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dentigerous cyst

Wednesday 15 December 2004

dentigerous cysts


Definition: Dentigerous cysts are developmental odontogenic cysts. They arise in association with impacted teeth. Their origin is from the reduced enamel epithelium between the follicle and the tooth crown.

Dentigerous cysts are developmental odontogenic jaw cysts, commonly manifesting in the second and third decades of life.

Dentigerous cyst is usually associated with impacted teeth (third molars, maxillary canines). It has stratified squamous epithelium and may or may not be inflamed. It is the second most common odontogenic and jaw cyst, behind periapical cysts.


- radiology

- microscopy

- Rushton bodies in dentigerous cyst

Dentigerous cysts are benign odontogenic cysts that are associated with the crowns of permanent teeth.

They are usually single in occurrence and located in the mandible. Multiple cysts are reported in patients with conditions such as mucopolysaccharidosis and basal cell nevus syndrome.

A dentigerous cyst surrounds the crown of a tooth that has not migrated into the oral cavity, but still lies buried in the jaw bone. This cyst arises through fluid accumulation between tooth crown and collapsed enamel organ.
Dentigerous cysts most commonly involved the third molars, but any unerupted tooth may be affected. They account for 25% of all jaw cysts.

Dentigerous cysts are usually asymptomatic, but maybe associated with pain, swelling and may grow so large to displace teeth or erode bone.

Importantly, to the oral surgeon, clinical differentiation is frequently not possible between dentigerous cyst, odontogenic keratocyst, and unicystic ameloblastoma.


Grossly and radiologically, the cyst appears as a bag in which the crown part of the embedded tooth, mostly the mandibular third molar or the maxillary canine, protrudes and forms a collar at the neck of the tooth at the border between root and crown.


The cyst wall has a thin epithelial lining that ususally consists of only two to three layers of cuboidal cells. Also, mucus-producing cells as well as ciliated cells may be observed.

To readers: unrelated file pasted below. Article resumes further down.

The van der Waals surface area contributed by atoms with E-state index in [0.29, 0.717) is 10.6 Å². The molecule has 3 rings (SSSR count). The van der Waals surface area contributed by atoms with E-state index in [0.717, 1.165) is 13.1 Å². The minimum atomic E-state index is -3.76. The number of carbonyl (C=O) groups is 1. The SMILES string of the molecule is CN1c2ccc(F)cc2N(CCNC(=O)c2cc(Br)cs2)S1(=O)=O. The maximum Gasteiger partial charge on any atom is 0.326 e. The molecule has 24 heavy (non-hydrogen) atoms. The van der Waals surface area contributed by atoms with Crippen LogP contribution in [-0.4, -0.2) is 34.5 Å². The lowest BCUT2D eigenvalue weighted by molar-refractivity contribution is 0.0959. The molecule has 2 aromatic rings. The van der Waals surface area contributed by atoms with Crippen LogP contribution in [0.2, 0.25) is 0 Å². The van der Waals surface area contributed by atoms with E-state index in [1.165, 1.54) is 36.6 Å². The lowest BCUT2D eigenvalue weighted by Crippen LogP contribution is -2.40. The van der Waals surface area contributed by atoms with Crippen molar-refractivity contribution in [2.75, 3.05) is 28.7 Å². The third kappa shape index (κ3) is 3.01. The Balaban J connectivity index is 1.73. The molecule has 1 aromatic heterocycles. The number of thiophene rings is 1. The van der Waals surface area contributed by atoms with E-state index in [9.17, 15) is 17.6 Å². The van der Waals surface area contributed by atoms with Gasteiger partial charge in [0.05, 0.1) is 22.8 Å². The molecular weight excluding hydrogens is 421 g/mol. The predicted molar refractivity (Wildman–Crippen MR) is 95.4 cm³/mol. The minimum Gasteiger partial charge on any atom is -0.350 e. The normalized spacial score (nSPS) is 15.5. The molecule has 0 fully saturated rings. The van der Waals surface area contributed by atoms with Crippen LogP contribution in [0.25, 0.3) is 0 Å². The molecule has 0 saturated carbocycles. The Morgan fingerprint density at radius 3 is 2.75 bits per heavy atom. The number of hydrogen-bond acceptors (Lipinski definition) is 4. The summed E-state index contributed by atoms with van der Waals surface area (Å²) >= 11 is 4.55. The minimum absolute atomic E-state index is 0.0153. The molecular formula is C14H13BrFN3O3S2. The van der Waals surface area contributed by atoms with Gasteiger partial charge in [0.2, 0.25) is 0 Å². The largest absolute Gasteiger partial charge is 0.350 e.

The fibrous cyst wall may contain varying amounts of odontogenic epithelial islands.

In case of inflammation, the epithelium becomes hyperplastic and resembles the lining of a radicular cyst. In those cases, radiological features are decisive.

A radicular cyst is a radiolucent lesion at the root tip of a decayed tooth; the dentigerous cyst is a radiolucent lesion surrounding the crown part of an embedded tooth.

The cyst enlarges by accumulation of fluid between the proliferating reduced enamel epithelium and the crown.

Possible Rushton bodies


The radiographic features of dentigerous cysts are those of lesions with well circumscribed, corticated borders. They are usually unilocular. The radiographs are not diagnostic and differentiation from odontogenic keratocyst and unicystic ameloblastoma is not possible using this modality either.


Microscopically, dentigerous cysts have a non-keratinized stratified squamous epithelial lining which may have occasional sebaceous or mucus cell metaplasia.

There is often a thick fibrous connective tissue wall. Inflammation can be minimal or marked.

Differential diagnosis

- periapical (radicular) cyst.

  • These cysts are inflammatory and not developmental.
  • They arise when epithelium around the root is stimulated by inflammation.
  • The histopathologic features may be identical to dentigerous cysts, therefore the radiographic or clinical description of the cyst is required.


Very rarely, dentigerous cysts may develop an ameloblastoma or develop dysplastic epithelium and evolve into squamous carcinoma.


The treatment of dentigerous cyst is curettage and removal of the unerupted tooth.


- mucopolysaccharidoses
- basal cell nevus syndrome (Gorlin syndrome)


- USCAP 2005

See also

- cysts of the jaws
- odontogenic cysts
- developmental cysts
- inflammatory cysts


- Inverted impaction of a mandibular premolar associated with a dentigerous cyst: report of a case. Bhatia SK, Collard M, Divcic D, Hunter L. Dent Update. 2009 Jul-Aug;36(6):374-6. PMID: 19743667